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The Classical D.C. That Wasn’t
Would Daniel Patrick Moynihan have agreed with Trump?
Half a century ago, a young architect in the office of Vincent G. Kling Associates, a successful Philadelphia firm, produced a magnificent plan for the completion of the classical Federal Triangle. Situated immediately north of the Mall in Washington, the 75-acre complex of government buildings had been erected during the 1920s and ’30s. The Depression had prevented its completion.
The architect was Alvin Holm, who had studied with the modernist painter Joseph Albers as a Yale undergrad and then the noted modernist architect and planner G. Holmes Perkins at Penn. Curiously, the classical mandate came from Kling, also a modernist. “Jaws dropped,” Holm recalls, at a convocation of Washington planning officials when Kling announced his idea. But he got the green light.
Holm’s 1969 project warrants notice as the Trump White House considers a draft executive order that would designate classical and other traditional architectural idioms as “preferred styles” for federal courthouses and office buildings—and elevate the classical to the “default” idiom for our nation’s capital. Such an executive order, should President Trump sign it, would end, or at least interrupt, the modernist dark age in Uncle Sam’s architectural history that spans the entire postwar period.
Needless to say, the American Institute of Architects and the rest of the modernist establishment is experiencing a collective meltdown over this challenge to their cultural hegemony. Many classicists, too, are giving short shrift to the appropriateness of such a mandate. The simple truth is that classicism has yielded a far higher return on Uncle Sam’s architectural investments than any other approach to design. Apart from the widely reviled Brutalist and Deconstructionist modes, the proposed order does not ban modernist architecture. It simply establishes sensible criteria based on decades of accumulated experience.
Despite his training, Holm came up with a design that completed the Triangle without rupture in stylistic consistency, employing the same formal vocabulary of pedimented porticos, pilasters, and arcades. The operative criterion was building on an existing sense of place, not expressing some threadbare notion of the spirit of the age. Holm would have implemented the original Triangle plan through the demolition of the old Romanesque Post Office building (1899) on Pennsylvania Avenue, now home to the Trump International Hotel.
In Holm’s plan, however, this building’s campanile—a beloved Washington landmark—was astutely retained. Removal of the old Post Office would allow construction of the originally intended hemicyclical edifice to complete the IRS building and echo the existing classical architectural hemicycle across 12th Street—then known as the New Post Office building and now home to the Environmental Protection Agency.
Further west, Holm would have done away with an undistinguished and long-since-demolished structure next to Washington’s august City Hall (now the John A. Wilson Building) on Pennsylvania Avenue. He would then have inserted an annex to the classical Post Office edifice in harmony with both its neighbors. And he would have replaced the huge parking lot behind the City Hall with a beautifully landscaped plaza featuring a fountain and cascades, with structured parking as well as pedestrian access to the planned Federal Triangle Metro station below ground.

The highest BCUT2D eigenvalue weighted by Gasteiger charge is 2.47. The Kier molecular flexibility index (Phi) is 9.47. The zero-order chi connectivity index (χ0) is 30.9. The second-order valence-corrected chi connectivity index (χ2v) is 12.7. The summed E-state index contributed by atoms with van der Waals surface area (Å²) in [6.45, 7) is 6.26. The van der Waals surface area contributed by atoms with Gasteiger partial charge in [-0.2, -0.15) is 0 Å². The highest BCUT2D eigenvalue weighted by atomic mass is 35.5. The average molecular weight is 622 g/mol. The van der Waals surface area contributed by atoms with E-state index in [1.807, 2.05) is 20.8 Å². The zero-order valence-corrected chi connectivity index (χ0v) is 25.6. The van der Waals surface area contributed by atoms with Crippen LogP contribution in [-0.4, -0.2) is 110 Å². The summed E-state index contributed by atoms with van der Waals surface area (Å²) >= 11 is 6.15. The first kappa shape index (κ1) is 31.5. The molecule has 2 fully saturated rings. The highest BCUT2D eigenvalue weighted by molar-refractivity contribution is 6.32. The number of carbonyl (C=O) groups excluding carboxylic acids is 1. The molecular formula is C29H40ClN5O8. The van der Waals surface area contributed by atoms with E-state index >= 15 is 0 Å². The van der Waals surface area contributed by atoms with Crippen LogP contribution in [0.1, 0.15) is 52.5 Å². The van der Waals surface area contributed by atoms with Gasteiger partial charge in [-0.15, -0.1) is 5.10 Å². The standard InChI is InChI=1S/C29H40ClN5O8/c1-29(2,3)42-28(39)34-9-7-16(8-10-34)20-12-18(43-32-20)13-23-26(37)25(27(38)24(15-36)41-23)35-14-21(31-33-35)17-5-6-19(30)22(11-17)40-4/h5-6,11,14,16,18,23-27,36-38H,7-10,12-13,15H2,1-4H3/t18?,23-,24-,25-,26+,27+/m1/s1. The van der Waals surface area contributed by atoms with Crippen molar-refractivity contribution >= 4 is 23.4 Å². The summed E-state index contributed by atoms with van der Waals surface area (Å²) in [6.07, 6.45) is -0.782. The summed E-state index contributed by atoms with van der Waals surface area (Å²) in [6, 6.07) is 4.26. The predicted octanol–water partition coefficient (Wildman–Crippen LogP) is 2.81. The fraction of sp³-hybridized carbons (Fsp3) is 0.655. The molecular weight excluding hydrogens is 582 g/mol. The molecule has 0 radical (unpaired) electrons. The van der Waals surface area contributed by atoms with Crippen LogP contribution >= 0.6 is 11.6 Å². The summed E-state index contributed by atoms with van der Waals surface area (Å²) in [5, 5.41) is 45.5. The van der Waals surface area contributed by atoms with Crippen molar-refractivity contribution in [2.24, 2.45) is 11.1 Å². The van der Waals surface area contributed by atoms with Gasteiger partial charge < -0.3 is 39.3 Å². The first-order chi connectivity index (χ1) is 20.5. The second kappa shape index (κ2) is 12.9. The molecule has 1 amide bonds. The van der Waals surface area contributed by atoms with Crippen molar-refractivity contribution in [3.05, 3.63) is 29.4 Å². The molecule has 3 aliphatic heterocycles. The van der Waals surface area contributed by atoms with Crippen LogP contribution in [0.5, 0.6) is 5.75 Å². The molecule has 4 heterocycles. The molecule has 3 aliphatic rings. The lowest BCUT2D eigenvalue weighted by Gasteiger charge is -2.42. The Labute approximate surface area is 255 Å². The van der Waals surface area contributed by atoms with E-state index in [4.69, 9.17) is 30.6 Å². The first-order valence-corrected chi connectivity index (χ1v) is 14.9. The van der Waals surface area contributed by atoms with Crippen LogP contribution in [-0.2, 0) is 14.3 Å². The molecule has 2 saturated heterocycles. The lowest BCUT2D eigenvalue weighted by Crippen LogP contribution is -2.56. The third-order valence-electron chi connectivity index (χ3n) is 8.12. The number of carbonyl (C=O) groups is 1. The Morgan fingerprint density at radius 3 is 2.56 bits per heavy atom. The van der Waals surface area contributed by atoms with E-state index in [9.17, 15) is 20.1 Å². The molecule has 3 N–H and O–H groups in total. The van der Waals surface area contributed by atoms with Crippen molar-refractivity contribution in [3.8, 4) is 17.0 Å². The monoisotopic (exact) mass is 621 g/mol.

Holm’s classicism was focused on the public realm. His interiors were modernist.
A Gift to Modernism, a Blow to the Nation
It is the nation’s great misfortune that this plan was never executed, possibly on account of the fiscal toll taken by the Vietnam War or possibly on account of misguided preservationist sentiment regarding the Old Post Office. Holm’s is by far the most enlightened development plan commissioned by the federal government since World War II. It could have established an alternative paradigm for the nation’s public architecture revolving around the ideal of cultural continuity instead of the rejection of an architectural heritage extending back in time for thousands of years.
Holm’s plan figures not at all, as far as I know, in the art-historical literature, aside from its inclusion in the endlessly fascinating architectural history of our nation’s capital compiled by the U.S. Commission of Fine Arts in a weighty tome, Civic Art (2013). As for Holm, he became a leading classical convert and during the 1990s designed the galleries devoted to 19th-century academic art at the Metropolitan Museum in New York.
Which brings us to Daniel Patrick Moynihan, who as a young Kennedy Administration aide drafted a report concerning an acute shortage of federal office space. Moynihan ventured to include his thoughts on the importance of improving Pennsylvania Avenue, whose north side, across from the Triangle, was in dilapidated condition. Jacqueline Kennedy subsequently secured President Johnson’s commitment to take action on the avenue in a meeting shortly after JFK’s assassination.
Moynihan also appended “Guiding Principles for Federal Architecture” to his report. So far as architectural esthetics are concerned, the Guiding Principles’ two crucial stipulations came in consecutive sentences:
The development of an official style must be avoided. Design must flow from the architectural profession to the government, and not vice-versa.
In order to secure architecture expressive of “the dignity, enterprise, vigor, and stability of the American National Government,” Moynihan asserted, the government must commission “designs that embody the finest contemporary American architectural thought.”
Up to this point, classicism had been the federal government’s official idiom for most of the nation’s history. But Moynihan’s Guiding Principles of 1962 were a gift to the modernist establishment, even though they lack the force of law. And they have yielded very little in the way of architecture—or planning, another concern of Moynihan’s—expressive of the federal government’s “dignity, enterprise, vigor and stability.”